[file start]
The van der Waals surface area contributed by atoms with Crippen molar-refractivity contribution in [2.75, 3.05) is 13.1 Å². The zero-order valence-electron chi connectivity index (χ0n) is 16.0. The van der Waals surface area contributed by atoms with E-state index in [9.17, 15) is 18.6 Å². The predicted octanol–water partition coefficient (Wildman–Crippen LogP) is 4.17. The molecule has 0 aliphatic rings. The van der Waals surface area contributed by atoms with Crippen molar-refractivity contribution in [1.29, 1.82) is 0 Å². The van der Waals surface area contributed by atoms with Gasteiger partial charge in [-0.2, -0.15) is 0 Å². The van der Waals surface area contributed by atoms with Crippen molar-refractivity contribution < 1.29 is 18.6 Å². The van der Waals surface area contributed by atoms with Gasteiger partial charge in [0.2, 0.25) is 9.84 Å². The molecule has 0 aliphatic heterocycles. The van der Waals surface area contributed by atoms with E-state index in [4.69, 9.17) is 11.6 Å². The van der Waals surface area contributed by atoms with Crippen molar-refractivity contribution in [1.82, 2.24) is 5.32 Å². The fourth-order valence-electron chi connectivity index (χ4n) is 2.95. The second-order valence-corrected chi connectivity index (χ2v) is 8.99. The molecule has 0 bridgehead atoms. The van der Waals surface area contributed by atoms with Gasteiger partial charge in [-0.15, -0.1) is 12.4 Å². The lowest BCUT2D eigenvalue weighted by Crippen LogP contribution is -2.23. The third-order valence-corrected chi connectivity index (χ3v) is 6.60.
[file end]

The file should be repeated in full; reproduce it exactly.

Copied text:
The van der Waals surface area contributed by atoms with Crippen molar-refractivity contribution in [2.75, 3.05) is 13.1 Å². The zero-order valence-electron chi connectivity index (χ0n) is 16.0. The van der Waals surface area contributed by atoms with E-state index in [9.17, 15) is 18.6 Å². The predicted octanol–water partition coefficient (Wildman–Crippen LogP) is 4.17. The molecule has 0 aliphatic rings. The van der Waals surface area contributed by atoms with Crippen molar-refractivity contribution in [1.29, 1.82) is 0 Å². The van der Waals surface area contributed by atoms with Gasteiger partial charge in [-0.2, -0.15) is 0 Å². The van der Waals surface area contributed by atoms with Crippen molar-refractivity contribution < 1.29 is 18.6 Å². The van der Waals surface area contributed by atoms with Gasteiger partial charge in [0.2, 0.25) is 9.84 Å². The molecule has 0 aliphatic heterocycles. The van der Waals surface area contributed by atoms with E-state index in [4.69, 9.17) is 11.6 Å². The van der Waals surface area contributed by atoms with Crippen molar-refractivity contribution in [1.82, 2.24) is 5.32 Å². The fourth-order valence-electron chi connectivity index (χ4n) is 2.95. The second-order valence-corrected chi connectivity index (χ2v) is 8.99. The molecule has 0 bridgehead atoms. The van der Waals surface area contributed by atoms with Gasteiger partial charge in [-0.15, -0.1) is 12.4 Å². The lowest BCUT2D eigenvalue weighted by Crippen LogP contribution is -2.23. The third-order valence-corrected chi connectivity index (χ3v) is 6.60.